In management mode, any application program can use OTDM system 201 to perform operations including the following:
      • creating and dropping topologies in spatial data 221;
      • creating and deleting feature layers in topologies of spatial data 221; the features in a layer are obtained from the FS values in a column of a feature table;
      • initializing the metadata for a topology; included in the metadata are indexes on the node, edge, and face tables;
      • exporting topologies to and importing them from other object relational database systems;
      • determining how other objects in a topology in spatial data 221 interact with a given set of the topology objects.
        For example, the management mode could be used to create a feature layer that was made up of all of the street signs in the topology or to get a list of all of the street signs on a given street.
        Topological Editing Mode: FIG. 6
  • [0039]
    The operations provided by interface 226 in topological editing mode include operations on the topo map, which is the cached portion 220 of the spatial data for a topology, operations on elements of the topology, and an operation which sets a FS field 233 in a row 229 of a feature table 227 to specify a feature in spatial data 221. Doing the operations in cache 215 increases the efficiency of reading and modifying the spatial data and also permits concurrent editing operations in non-overlapping areas of the topology.
  • [0040]
    The topo map operations include creating a topo map, loading it from spatial data 221, updating it after a series of topological editing operations, validating it, rolling it back to a previous state, dropping the topo map, and committing the topo map, that is, writing the information currently in the topo map back to spatial data 221.
  • [0041]
    The operations on the topological elements include adding, moving, and removing nodes and edges and updating the coordinates of an edge, as well as getting lists of nodes and edges, and getting information about nodes and edges.
  • [0042]
    FIG. 6 is a flowchart 601 of the operation of OTDM system 201 in topological editing mode. In broad overview, editing begins when a topo map is created and data loaded into it. Then editing proceeds as shown at 607. In the course of the editing, the topo map may be validated, updated, or committed. When the editing is finished, the topo map may be dropped or the cache cleared.
  • [0043]
    Continuing in more detail, the topo map object is created in cache 215 at 603; at 605, the spatial data for a topology or a portion of the spatial data for a topology is loaded into the topo map. The spatial data loaded into the cache includes data from topology element tables 247 and data from topology and spatial metadata 249. Then editing begins. As the editing operations 609 are performed, the user can periodically validate the topo map at 611. The validation operation checks the consistency of the topo map as it stands at the time of the validation operation. The user can also periodically rebuild the indexes used to speed access to edge and face information (613). To save the current state of the topo map in spatial data 221, the user performs the update topo map operation at 614 and 615. All edits on the topo map since the last update are written to spatial data 221 and editing then continues at that point, as shown by arrow 608. When the editing operation is done, the user may commit the updates to spatial data and the most recent changes to the topomap at 618 and 617 and that done, may remove the topo map from the cache (620,621) or simply clear the cache (622,619). Editing may then continue with a new topo map (arrow 625). Flowchart 601 applies equally to editing mode using JAVA API 219; the only difference is the function and procedure names employed in the API.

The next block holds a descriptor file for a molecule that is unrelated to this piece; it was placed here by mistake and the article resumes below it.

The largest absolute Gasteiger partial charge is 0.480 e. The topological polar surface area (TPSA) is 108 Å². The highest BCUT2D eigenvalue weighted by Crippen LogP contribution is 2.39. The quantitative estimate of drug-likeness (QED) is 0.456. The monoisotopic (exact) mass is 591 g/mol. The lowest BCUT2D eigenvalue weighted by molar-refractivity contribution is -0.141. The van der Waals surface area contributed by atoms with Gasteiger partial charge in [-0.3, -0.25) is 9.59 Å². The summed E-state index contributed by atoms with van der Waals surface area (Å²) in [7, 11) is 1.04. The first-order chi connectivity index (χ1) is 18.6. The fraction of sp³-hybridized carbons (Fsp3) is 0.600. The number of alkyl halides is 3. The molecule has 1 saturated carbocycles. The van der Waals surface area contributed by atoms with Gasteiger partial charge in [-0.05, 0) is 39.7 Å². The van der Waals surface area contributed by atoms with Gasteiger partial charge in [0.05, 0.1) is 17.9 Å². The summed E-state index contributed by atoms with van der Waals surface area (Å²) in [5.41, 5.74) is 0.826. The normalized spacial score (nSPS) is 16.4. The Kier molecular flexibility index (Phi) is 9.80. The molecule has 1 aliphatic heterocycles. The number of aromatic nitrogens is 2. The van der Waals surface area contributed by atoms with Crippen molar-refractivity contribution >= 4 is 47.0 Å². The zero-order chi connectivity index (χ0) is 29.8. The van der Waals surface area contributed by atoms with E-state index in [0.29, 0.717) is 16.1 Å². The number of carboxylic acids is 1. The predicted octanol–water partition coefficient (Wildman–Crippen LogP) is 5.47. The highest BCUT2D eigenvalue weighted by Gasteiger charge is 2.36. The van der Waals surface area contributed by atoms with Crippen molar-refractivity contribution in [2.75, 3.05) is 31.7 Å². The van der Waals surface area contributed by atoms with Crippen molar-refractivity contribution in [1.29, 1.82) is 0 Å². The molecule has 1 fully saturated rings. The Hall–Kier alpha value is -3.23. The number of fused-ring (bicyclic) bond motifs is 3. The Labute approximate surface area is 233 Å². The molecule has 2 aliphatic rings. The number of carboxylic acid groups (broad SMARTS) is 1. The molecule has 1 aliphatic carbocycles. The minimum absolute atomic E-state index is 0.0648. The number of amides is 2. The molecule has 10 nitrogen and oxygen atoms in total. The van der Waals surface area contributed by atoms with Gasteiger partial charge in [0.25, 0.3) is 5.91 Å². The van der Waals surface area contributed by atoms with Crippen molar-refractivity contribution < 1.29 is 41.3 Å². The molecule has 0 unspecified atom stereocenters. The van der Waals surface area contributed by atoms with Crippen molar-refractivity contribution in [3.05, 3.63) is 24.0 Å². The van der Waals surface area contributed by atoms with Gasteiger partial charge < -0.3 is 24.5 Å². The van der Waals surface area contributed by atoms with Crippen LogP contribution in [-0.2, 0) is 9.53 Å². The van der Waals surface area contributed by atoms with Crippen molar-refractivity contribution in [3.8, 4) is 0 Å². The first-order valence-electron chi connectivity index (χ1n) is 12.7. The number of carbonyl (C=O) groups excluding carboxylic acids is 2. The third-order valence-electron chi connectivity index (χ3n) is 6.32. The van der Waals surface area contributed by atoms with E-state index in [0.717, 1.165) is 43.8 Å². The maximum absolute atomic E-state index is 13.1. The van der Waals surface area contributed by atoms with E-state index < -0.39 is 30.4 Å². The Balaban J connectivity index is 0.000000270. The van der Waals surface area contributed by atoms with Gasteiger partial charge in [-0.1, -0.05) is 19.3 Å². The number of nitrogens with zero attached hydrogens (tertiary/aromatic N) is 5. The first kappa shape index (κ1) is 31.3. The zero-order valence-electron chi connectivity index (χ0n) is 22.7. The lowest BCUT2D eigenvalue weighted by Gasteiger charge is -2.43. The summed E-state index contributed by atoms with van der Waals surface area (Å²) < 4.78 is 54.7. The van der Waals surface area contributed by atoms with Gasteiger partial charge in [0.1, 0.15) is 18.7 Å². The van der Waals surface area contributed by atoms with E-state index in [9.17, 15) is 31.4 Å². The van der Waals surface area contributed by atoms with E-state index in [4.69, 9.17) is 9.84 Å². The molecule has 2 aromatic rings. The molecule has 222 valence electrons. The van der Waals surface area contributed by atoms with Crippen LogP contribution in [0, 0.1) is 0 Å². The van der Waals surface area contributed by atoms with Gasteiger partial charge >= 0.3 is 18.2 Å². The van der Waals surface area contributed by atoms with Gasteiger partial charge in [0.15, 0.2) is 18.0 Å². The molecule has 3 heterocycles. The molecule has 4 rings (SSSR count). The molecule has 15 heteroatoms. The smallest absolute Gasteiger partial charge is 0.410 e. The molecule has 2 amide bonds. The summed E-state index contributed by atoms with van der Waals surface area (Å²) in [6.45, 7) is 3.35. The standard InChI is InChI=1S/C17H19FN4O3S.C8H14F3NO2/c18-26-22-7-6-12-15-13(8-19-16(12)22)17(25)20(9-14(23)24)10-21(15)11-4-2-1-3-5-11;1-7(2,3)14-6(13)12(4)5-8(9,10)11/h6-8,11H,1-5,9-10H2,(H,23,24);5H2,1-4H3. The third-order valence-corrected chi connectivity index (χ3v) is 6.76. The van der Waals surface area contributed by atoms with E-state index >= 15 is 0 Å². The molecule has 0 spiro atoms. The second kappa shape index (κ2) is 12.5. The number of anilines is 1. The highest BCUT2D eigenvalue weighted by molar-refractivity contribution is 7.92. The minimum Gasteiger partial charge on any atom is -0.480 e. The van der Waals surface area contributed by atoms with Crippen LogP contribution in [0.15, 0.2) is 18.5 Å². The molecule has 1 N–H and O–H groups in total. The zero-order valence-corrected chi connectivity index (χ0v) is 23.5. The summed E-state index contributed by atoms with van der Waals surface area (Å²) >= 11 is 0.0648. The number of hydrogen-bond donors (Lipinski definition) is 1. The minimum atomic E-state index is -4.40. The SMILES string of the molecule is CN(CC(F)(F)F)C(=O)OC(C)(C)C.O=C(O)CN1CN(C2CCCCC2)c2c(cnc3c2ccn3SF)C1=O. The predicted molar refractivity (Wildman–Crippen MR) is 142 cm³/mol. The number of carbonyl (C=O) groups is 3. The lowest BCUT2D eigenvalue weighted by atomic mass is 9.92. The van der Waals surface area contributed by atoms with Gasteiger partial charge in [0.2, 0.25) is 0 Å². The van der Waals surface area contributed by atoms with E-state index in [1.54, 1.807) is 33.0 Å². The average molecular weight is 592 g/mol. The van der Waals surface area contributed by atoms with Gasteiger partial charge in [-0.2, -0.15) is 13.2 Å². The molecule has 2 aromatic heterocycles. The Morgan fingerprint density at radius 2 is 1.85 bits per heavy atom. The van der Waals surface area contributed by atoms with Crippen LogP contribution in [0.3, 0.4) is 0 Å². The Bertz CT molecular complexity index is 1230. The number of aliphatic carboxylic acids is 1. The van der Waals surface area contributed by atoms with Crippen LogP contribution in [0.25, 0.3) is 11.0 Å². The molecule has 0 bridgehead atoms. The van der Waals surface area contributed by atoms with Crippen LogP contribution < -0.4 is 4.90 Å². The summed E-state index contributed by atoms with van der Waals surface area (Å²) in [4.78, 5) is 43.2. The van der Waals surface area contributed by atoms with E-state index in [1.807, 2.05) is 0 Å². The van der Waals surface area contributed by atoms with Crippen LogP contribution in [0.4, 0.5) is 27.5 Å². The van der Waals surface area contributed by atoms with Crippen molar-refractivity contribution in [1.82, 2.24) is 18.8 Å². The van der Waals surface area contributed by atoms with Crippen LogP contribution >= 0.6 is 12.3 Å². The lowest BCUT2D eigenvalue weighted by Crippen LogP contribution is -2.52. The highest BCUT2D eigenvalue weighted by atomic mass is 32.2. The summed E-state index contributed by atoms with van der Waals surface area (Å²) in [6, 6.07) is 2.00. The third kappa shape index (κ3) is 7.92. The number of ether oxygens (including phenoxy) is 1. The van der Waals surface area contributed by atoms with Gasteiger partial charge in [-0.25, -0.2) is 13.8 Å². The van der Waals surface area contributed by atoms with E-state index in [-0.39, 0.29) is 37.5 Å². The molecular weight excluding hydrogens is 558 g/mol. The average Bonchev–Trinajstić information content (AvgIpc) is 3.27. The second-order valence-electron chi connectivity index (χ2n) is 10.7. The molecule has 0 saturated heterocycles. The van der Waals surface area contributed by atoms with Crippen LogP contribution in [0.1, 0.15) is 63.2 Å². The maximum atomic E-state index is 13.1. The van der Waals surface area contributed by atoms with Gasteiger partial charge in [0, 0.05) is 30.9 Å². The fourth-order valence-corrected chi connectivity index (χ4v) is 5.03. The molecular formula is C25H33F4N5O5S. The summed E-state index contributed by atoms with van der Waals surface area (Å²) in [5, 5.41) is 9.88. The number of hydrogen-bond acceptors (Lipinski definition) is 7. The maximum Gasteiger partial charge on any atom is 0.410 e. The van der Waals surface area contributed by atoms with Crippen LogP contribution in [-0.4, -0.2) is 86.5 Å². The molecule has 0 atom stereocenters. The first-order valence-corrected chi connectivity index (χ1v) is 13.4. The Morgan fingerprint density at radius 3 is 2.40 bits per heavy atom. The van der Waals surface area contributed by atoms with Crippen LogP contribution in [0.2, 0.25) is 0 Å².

• [0000]
    Features in OTDM System 201
  • [0044]
    The following discussion of features will first provide a functional overview of features, will then provide details of how features are represented in OTDM system 201, and will finally describe how feature tables are set up.
  • [0000]
    Functional Overview
  • [0045]
    As previously set forth, a feature is a spatial representation of a real world object. The feature is stored in a topology as a set of topological elements. Within a topology, the features are organized into layers. A layer is simply a set of features that belong together from the point of view of the maker of the topology. For example, in FIG. 5, the linear features 505 all represent streets and might be organized into a “street” layer, while the point features 503 might be organized into a “traffic sign” layer and the area features into a “land parcel” layer. Typically, there would be a feature table 227 corresponding to each layer with feature specifiers 233 representing the topological elements making up the layer. In the above examples, all of the features in a particular layer belonged to the same type; however, a layer may also contain features belonging to different types. Such a layer is termed a collection layer. An example of a collection layer in FIG. 5 would be one which was made up of the features related to the parcel P4, that is, the parcel, the traffic sign S4, and the street R4.